The color panorama of Nature is a radiant symbol of the eternal cycle of the soul. It paraphrases not only the larger cycles of racial and universal evolution, but the lesser ones also that mark the karmic pulsations of the personal life. Nature's color symbol gives us another reason for the hope that is within us. It is another index that the destiny of man is not mean and empty, but full, rich, and divine. If we will look upon Nature with our soul eyes we shall come to believe that, as the Golden Age was in the beginning, so shall it be again, when the harvests of sorrow have all been gathered and the lesson of the soul has been learned. "As above, so below."
Early in the spring, before a single leaf has burst from the bud, even before the snow has disappeared, there spring up crocus blossoms, yellow, delicate purple, and white; no other colors, no red, no green save a mere hint in the tiny crocus leaf. Thus Nature's year begins with the colors of the Golden Age, verily its keynote, aspiration.
Only a few days pass and Mother Nature no longer clothes herself in purple and yellow. Saving the tiny wood violet, these colors have disappeared, and a walk through the woods in spring reveals to us chiefly the delicate tints of lavender, pink, blue, and white. There are white blossoms in all seasons, suggestive, perhaps, of that centre about which the colors pulsate.
It is a rare experience to walk over the forest carpet of moist leaves through which the brave little flowers timidly peer — hepatica, wood anemone, spring beauty, trailing arbutus in our northern states, trillium, squirrel corn, shooting star and a few others. One is fairly thrilled with the "feel" of growing things, and the air quivers and is full with the silent hum of a forest that is waiting for the birds to return.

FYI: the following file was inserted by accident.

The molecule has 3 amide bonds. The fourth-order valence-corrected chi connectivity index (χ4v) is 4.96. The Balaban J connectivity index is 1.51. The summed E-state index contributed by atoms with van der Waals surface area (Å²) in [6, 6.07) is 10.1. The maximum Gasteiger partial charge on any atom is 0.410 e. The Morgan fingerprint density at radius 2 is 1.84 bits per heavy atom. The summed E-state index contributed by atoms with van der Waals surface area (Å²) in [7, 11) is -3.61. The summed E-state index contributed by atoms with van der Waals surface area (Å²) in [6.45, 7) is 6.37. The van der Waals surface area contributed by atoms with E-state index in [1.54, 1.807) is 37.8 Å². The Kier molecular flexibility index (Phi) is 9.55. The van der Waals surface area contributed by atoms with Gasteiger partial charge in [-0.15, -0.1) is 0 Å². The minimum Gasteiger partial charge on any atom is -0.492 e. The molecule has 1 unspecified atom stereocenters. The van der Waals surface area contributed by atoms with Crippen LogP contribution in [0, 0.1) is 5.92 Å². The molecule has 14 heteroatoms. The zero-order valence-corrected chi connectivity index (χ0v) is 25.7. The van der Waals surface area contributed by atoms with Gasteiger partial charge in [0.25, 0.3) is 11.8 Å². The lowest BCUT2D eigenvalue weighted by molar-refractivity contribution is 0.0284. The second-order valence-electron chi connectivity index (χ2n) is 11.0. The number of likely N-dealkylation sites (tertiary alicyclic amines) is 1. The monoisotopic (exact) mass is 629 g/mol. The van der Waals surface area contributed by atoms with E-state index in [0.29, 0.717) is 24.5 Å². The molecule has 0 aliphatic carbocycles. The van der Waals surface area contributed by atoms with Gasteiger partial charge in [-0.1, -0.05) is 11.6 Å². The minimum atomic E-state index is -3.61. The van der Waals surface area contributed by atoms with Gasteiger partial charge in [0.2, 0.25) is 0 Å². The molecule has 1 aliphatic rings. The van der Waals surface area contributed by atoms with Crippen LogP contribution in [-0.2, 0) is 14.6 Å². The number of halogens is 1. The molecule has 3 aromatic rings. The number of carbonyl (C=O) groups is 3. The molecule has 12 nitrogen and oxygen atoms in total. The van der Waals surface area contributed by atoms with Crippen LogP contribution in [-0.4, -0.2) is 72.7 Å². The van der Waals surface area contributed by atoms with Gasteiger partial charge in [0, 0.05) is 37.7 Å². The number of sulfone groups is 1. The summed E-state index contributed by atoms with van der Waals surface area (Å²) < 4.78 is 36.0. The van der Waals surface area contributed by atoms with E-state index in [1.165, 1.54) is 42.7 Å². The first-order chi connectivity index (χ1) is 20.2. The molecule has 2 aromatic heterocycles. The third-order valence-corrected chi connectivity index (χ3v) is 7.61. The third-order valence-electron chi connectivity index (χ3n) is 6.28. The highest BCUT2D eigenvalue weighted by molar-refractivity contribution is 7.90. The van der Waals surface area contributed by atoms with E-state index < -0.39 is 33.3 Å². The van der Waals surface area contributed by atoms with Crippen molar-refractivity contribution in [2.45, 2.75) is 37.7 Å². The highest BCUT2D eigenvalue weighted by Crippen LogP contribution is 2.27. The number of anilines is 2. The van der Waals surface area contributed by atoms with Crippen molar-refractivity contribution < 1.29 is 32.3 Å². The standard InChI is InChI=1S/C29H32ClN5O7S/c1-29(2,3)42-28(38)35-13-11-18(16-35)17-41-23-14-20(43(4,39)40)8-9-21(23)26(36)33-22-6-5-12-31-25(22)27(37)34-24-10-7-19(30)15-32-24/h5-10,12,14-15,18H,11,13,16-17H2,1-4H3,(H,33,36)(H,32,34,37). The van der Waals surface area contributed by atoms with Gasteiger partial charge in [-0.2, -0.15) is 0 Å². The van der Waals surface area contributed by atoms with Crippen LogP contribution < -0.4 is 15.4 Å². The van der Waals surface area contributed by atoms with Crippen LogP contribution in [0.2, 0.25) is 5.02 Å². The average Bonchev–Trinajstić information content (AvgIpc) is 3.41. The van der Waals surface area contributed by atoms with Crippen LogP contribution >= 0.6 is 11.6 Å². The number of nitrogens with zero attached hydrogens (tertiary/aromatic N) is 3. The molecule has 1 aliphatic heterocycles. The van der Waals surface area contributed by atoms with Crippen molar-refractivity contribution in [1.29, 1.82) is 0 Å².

But soon comes Summer, lavish, profuse, fairly drunk with color. Plenty of red she offers us in the peonies, poppies, roses, and brilliant wild cardinal flower; plenty of green in prodigal masses of foliage; yellow, with its saving grace only here and there. "The buttercup catches the sun in its chalice" yellow cowslips brighten occasional marshes; the gardens afford glimpses of yellow in California, poppies and of yellow and purple in the pansies, while a few late dandelions brighten the roadway. But, during summer, red is the color most in evidence, foiled as it is by masses of vivid green.
The days pass on. The red of Nature becomes less brilliant, less profuse, gradually, for Nature is guilty of no abrupt leaps. The cornfields become less green and take on a coppery hue; rich bronze tints appear here and there in the landscape. The green of the maples, in changing, flashes at us vivid tints of red and yellow. The beeches turn to masses of quivering golden leaves, which fall reluctantly from the twig as if, forsooth, they would delay the period of obscuration and rest which ever follows the period of effort. For all things are of the law.